It all happened yesterday at the famous Pikes Pike International Hill Climb course where a 2014 Range Rover Sport established the record for a production-standard Sport Utility Vehicle and broke the long standing record for any kind of production-standard vehicle.
The SUV managed to run the 12.42-mile asphalt course in just 12:35.61 at an average speed of 59.17 mph. The record was independently timed and sanctioned by PPIHC (Pikes Peak International Hill Climb).
For those of you who think this is not an impressive result, we have to remind you the Pikes Peaks features 156 corners and goes way up to an altitude of 14,110 feet where the air contains just 58% of the oxygen it does at sea level.
Click past the jump to read more about the 2014 Range Rover Sport.
The model running the Pikes Pike was equipped with a 5.0-liter V-8 supercharged engine that delivers a total of 510 horsepower and sprints the SUV from 0 to 60 mph in less than 5 seconds.
Along with the range-topping engine, the 2014 Range Rover Sport offers three different alternatives: a 3.0-liter V-6 supercharged engine with 340 horsepower; 3.0-liter TDV6 with 258 horsepower; and a 3.0-liter SDV6 with 292 horsepower.
Gallery Land Rover Range Rover Sport
The all-new Range Rover Sport yesterday established the record for a production-standard Sport Utility Vehicle and broke the long standing record for any kind of production-standard vehicle on the Pikes Pike International Hill Climb course, venue of the spectacular annual competition known as ’The Race To the Clouds’.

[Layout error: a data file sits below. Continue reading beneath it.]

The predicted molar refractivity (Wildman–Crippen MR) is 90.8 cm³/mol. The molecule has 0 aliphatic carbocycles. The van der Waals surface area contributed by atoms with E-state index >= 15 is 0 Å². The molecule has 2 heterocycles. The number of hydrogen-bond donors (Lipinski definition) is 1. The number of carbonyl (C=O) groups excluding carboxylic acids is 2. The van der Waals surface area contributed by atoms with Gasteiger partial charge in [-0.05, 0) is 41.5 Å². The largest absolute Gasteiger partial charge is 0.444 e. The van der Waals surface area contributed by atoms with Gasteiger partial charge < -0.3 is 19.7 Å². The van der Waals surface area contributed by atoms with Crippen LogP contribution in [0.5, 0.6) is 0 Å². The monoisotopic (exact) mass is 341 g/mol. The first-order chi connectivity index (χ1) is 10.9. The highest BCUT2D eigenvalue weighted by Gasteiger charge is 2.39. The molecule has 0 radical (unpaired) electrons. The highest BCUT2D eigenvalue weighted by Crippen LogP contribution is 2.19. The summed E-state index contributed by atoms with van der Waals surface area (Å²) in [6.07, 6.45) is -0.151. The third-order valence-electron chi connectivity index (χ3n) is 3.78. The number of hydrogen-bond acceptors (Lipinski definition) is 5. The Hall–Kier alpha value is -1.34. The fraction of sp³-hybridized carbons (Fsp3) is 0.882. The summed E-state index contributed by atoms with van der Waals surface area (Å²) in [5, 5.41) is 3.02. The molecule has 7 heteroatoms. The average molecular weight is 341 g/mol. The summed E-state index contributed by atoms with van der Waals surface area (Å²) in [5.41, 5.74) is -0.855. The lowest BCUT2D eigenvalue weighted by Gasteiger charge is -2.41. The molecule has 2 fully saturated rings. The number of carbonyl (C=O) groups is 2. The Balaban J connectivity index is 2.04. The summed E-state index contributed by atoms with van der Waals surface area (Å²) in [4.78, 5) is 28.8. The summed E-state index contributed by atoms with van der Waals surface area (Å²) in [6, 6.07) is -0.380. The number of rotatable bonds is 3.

The Range Rover Sport rose to the challenge of the 12.42-mile asphalt course, powering its way from a standing start, in just 12 minutes 35.61 seconds - an average speed of 59.17 mph (95.23 kph) on a snaking road that clings to the edge of the mountain with precipitous drops on one side and unyielding rock faces on the other. The record was independently timed and sanctioned by PPIHC (Pikes Peak International Hill Climb), organisers of the annual competition at the Colorado venue.
The Pikes Peak course goes through 156 corners as it ascends beyond the treeline from 9,390 feet (2,860m) above sea level to 14,110 feet (4,300m). At that altitude the air contains only 58% of the oxygen it does at sea level, diminishing engine performance and blunting human physical and mental performance.
The new record was set by a Range Rover Sport with a 510PS 5.0-litre supercharged petrol V8 engine, the vehicle altered from production specification only in the fitment of a roll cage and harness seatbelts to meet racing safety requirements.
The Range Rover Sport was driven on the record run, by American competition and stunt driver Paul Dallenbach. Best known as a Pikes Peak specialist, Dallenbach, 45 years old, from Basalt in Colorado, has won his division at the Hill Climb six times and won the event outright three times.
Dallenbach said; "There’s no margin for error at Pikes Pike - you only need to misjudge one of those 156 turns and you’re into the trees or over the edge of the mountain. To take on this place the way I did today, you need complete confidence in your vehicle, and the Range Rover Sport sure gave me that - it’s fast, responsive and agile. I was able to place the car exactly where I wanted it on the road to keep to the optimum high-speed lines through corners. This is a hugely capable vehicle and I’m proud to have been part of demonstrating that by setting a new Pikes Peak record"
The Pikes Peak record run is the first of a series of global driving challenges to be taken-on by the all-new Range Rover Sport, pushing the vehicle to new limits in a series of the most punishing drives to be found on earth.